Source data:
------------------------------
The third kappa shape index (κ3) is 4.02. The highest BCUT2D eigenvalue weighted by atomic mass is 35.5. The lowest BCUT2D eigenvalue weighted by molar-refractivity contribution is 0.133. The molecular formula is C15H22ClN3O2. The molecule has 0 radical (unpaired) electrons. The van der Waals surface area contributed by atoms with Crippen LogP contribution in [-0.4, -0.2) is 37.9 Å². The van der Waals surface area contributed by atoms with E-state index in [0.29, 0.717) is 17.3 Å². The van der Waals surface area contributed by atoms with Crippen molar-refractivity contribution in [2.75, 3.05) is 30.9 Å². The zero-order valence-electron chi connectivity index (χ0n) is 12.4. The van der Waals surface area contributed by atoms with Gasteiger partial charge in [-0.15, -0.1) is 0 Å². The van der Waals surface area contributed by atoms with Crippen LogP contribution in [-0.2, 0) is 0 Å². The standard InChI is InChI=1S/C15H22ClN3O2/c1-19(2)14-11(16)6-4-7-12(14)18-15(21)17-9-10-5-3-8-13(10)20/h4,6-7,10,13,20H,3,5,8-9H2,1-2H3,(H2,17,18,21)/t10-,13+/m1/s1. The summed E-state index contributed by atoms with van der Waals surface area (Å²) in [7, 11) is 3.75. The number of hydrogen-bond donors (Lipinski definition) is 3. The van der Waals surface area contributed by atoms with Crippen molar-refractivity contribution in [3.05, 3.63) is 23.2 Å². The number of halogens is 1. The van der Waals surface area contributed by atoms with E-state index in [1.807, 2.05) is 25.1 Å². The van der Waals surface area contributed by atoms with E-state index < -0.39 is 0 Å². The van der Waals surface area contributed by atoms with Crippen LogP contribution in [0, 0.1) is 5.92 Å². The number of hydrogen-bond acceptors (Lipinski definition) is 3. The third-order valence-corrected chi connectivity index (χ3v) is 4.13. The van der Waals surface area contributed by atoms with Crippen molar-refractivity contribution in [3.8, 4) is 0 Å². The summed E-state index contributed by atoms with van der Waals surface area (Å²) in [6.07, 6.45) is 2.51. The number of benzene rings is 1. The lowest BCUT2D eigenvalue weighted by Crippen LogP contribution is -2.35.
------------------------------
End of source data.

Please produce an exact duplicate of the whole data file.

The third kappa shape index (κ3) is 4.02. The highest BCUT2D eigenvalue weighted by atomic mass is 35.5. The lowest BCUT2D eigenvalue weighted by molar-refractivity contribution is 0.133. The molecular formula is C15H22ClN3O2. The molecule has 0 radical (unpaired) electrons. The van der Waals surface area contributed by atoms with Crippen LogP contribution in [-0.4, -0.2) is 37.9 Å². The van der Waals surface area contributed by atoms with E-state index in [0.29, 0.717) is 17.3 Å². The van der Waals surface area contributed by atoms with Crippen molar-refractivity contribution in [2.75, 3.05) is 30.9 Å². The zero-order valence-electron chi connectivity index (χ0n) is 12.4. The van der Waals surface area contributed by atoms with Gasteiger partial charge in [-0.15, -0.1) is 0 Å². The van der Waals surface area contributed by atoms with Crippen LogP contribution in [-0.2, 0) is 0 Å². The standard InChI is InChI=1S/C15H22ClN3O2/c1-19(2)14-11(16)6-4-7-12(14)18-15(21)17-9-10-5-3-8-13(10)20/h4,6-7,10,13,20H,3,5,8-9H2,1-2H3,(H2,17,18,21)/t10-,13+/m1/s1. The summed E-state index contributed by atoms with van der Waals surface area (Å²) in [7, 11) is 3.75. The number of hydrogen-bond donors (Lipinski definition) is 3. The van der Waals surface area contributed by atoms with Crippen molar-refractivity contribution in [3.05, 3.63) is 23.2 Å². The number of halogens is 1. The van der Waals surface area contributed by atoms with E-state index in [1.807, 2.05) is 25.1 Å². The van der Waals surface area contributed by atoms with E-state index < -0.39 is 0 Å². The van der Waals surface area contributed by atoms with Crippen LogP contribution in [0, 0.1) is 5.92 Å². The number of hydrogen-bond acceptors (Lipinski definition) is 3. The third-order valence-corrected chi connectivity index (χ3v) is 4.13. The van der Waals surface area contributed by atoms with Crippen molar-refractivity contribution in [3.8, 4) is 0 Å². The summed E-state index contributed by atoms with van der Waals surface area (Å²) in [6.07, 6.45) is 2.51. The number of benzene rings is 1. The lowest BCUT2D eigenvalue weighted by Crippen LogP contribution is -2.35.